Life, Inc: The Gruen Transfer

“Follow-up researchers, using video cameras to capture shoppers’ faces, discovered something even more interesting: shortly after entering a mall, a person’s expression went blank. The jaw dropped, the eyes glazed over, and the shopper’s path through the mall became less directed. This phenomenon, named the Gruen Transfer, was defined as the moment when a person changes from a customer with a particular product in mind to an undirected impulse buyer.”

“Retail architects developed a subspecialty called “atmospherics,” the science of manipulating shopper’s senses to make them buy more. They discovered that obscuring the time of day led customers to spend more time in the mall. Forcing people to make three turns when walking from the parking lot into the mall led them to forget in which direction they had parked the car (and you thought it was just you). Without this sense of an anchor, customers walked around more aimlessly. The floors in the corridors were made of harder materials than the floors in the stores, subtly encouraging tired shoppers inside. Studies on smell led corporations to concoct trademarked scents for each of their store brands. Muzak’s research teams developed soundtracks capable of making people chew food faster, try on more clothes and spend more money.”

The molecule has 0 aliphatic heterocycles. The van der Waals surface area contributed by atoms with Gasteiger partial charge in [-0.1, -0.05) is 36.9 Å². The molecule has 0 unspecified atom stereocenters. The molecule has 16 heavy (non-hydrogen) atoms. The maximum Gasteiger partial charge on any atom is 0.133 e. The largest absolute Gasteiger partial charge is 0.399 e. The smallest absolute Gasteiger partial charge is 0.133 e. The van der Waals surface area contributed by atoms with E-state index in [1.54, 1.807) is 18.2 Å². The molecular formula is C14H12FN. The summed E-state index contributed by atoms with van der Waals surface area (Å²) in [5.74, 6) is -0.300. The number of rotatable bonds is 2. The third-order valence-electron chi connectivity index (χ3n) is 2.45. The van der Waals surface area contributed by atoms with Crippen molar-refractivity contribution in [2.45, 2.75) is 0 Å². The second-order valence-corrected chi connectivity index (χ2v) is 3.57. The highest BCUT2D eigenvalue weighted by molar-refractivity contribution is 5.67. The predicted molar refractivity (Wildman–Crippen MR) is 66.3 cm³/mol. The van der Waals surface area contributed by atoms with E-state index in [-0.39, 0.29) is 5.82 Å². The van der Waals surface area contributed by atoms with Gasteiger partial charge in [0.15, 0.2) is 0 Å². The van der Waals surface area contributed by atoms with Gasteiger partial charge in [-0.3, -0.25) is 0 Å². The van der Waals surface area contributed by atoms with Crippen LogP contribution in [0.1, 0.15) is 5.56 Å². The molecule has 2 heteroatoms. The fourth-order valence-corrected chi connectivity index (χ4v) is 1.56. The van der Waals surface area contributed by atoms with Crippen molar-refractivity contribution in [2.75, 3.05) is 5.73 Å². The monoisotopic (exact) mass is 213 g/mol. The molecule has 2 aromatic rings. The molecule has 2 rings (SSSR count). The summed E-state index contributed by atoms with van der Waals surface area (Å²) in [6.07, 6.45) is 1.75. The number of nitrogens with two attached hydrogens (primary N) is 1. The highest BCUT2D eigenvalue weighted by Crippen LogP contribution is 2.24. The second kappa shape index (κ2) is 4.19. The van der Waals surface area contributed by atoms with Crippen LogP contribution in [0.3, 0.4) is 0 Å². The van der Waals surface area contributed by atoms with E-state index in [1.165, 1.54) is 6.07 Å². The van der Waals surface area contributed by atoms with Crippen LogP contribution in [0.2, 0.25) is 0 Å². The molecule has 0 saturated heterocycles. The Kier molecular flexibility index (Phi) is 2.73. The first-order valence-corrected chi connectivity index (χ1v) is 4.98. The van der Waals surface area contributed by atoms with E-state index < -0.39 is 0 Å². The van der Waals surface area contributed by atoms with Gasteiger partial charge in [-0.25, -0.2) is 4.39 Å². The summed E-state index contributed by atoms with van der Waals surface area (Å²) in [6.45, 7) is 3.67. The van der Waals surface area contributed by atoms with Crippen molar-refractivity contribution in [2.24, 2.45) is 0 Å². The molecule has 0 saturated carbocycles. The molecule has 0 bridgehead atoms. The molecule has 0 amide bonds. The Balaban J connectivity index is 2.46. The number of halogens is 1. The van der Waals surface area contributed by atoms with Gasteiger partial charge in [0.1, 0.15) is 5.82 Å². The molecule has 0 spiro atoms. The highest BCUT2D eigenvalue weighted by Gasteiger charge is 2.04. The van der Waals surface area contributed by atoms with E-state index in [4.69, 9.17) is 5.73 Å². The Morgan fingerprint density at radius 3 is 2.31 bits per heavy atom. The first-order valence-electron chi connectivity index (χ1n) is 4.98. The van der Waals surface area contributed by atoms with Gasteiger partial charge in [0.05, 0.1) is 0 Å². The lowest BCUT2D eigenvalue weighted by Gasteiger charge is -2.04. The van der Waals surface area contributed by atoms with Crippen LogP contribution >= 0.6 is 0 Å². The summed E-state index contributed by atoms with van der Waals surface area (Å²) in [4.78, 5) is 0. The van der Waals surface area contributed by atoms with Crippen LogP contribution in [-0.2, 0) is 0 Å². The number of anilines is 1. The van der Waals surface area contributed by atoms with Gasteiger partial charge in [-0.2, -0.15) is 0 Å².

“By the 1990′s retailers were exploiting more than just the five sense, and moving on to a higher order of behavioral manipulation. Stores for teenagers were all put in on section of the mall, so that kids could be more easily isolated from their parents and targeted without adult interference. Companies with names such as Envirosell used security camera tapes to analyze many kinds of consumer behavior. Bigger sales counters make people feel self-conscious about purchasing only one small item; if a women is accidentally “butt-brushed” by another shopper while stoop over to inspect an item, she won’t buy the item; people tend to move to the right when entering a store rather than to the left. These studies led to theories about how to sell more stuff to more people in less time.”

From Life, Inc. by Douglas Rushkoff